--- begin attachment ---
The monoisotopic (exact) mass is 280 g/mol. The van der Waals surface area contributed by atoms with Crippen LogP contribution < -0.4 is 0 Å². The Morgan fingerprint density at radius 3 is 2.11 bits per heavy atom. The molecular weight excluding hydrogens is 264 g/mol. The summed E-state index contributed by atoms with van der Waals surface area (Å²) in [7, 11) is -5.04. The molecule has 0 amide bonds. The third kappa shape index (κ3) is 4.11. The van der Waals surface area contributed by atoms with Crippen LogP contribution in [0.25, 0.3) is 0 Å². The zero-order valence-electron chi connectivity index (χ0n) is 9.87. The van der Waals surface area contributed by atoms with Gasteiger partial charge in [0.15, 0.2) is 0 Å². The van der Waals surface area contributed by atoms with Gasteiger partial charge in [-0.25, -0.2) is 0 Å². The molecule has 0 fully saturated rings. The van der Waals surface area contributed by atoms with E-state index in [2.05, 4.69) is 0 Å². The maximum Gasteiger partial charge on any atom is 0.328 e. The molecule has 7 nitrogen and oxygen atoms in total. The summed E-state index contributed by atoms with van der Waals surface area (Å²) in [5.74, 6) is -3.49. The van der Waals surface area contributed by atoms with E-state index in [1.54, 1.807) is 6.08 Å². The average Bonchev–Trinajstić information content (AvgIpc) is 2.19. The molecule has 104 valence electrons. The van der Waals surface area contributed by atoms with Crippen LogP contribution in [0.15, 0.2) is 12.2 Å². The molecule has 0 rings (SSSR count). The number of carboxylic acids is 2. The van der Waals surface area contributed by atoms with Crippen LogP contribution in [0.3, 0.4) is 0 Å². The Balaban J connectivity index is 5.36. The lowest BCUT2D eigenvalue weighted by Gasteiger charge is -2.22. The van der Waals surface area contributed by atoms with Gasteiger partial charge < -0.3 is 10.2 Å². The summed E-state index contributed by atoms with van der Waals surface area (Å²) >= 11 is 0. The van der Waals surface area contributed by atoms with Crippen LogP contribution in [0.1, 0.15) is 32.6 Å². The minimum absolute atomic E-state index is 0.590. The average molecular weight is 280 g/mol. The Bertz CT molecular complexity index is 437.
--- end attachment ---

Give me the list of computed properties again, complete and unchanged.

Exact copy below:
The monoisotopic (exact) mass is 280 g/mol. The van der Waals surface area contributed by atoms with Crippen LogP contribution < -0.4 is 0 Å². The Morgan fingerprint density at radius 3 is 2.11 bits per heavy atom. The molecular weight excluding hydrogens is 264 g/mol. The summed E-state index contributed by atoms with van der Waals surface area (Å²) in [7, 11) is -5.04. The molecule has 0 amide bonds. The third kappa shape index (κ3) is 4.11. The van der Waals surface area contributed by atoms with Crippen LogP contribution in [0.25, 0.3) is 0 Å². The zero-order valence-electron chi connectivity index (χ0n) is 9.87. The van der Waals surface area contributed by atoms with Gasteiger partial charge in [0.15, 0.2) is 0 Å². The van der Waals surface area contributed by atoms with Gasteiger partial charge in [-0.25, -0.2) is 0 Å². The molecule has 0 fully saturated rings. The van der Waals surface area contributed by atoms with E-state index in [2.05, 4.69) is 0 Å². The maximum Gasteiger partial charge on any atom is 0.328 e. The molecule has 7 nitrogen and oxygen atoms in total. The summed E-state index contributed by atoms with van der Waals surface area (Å²) in [5.74, 6) is -3.49. The van der Waals surface area contributed by atoms with E-state index in [1.54, 1.807) is 6.08 Å². The average Bonchev–Trinajstić information content (AvgIpc) is 2.19. The molecule has 104 valence electrons. The van der Waals surface area contributed by atoms with Crippen LogP contribution in [0.15, 0.2) is 12.2 Å². The molecule has 0 rings (SSSR count). The number of carboxylic acids is 2. The van der Waals surface area contributed by atoms with Crippen LogP contribution in [0.3, 0.4) is 0 Å². The Balaban J connectivity index is 5.36. The lowest BCUT2D eigenvalue weighted by Gasteiger charge is -2.22. The van der Waals surface area contributed by atoms with Gasteiger partial charge < -0.3 is 10.2 Å². The summed E-state index contributed by atoms with van der Waals surface area (Å²) >= 11 is 0. The van der Waals surface area contributed by atoms with Crippen LogP contribution in [0.1, 0.15) is 32.6 Å². The minimum absolute atomic E-state index is 0.590. The average molecular weight is 280 g/mol. The Bertz CT molecular complexity index is 437.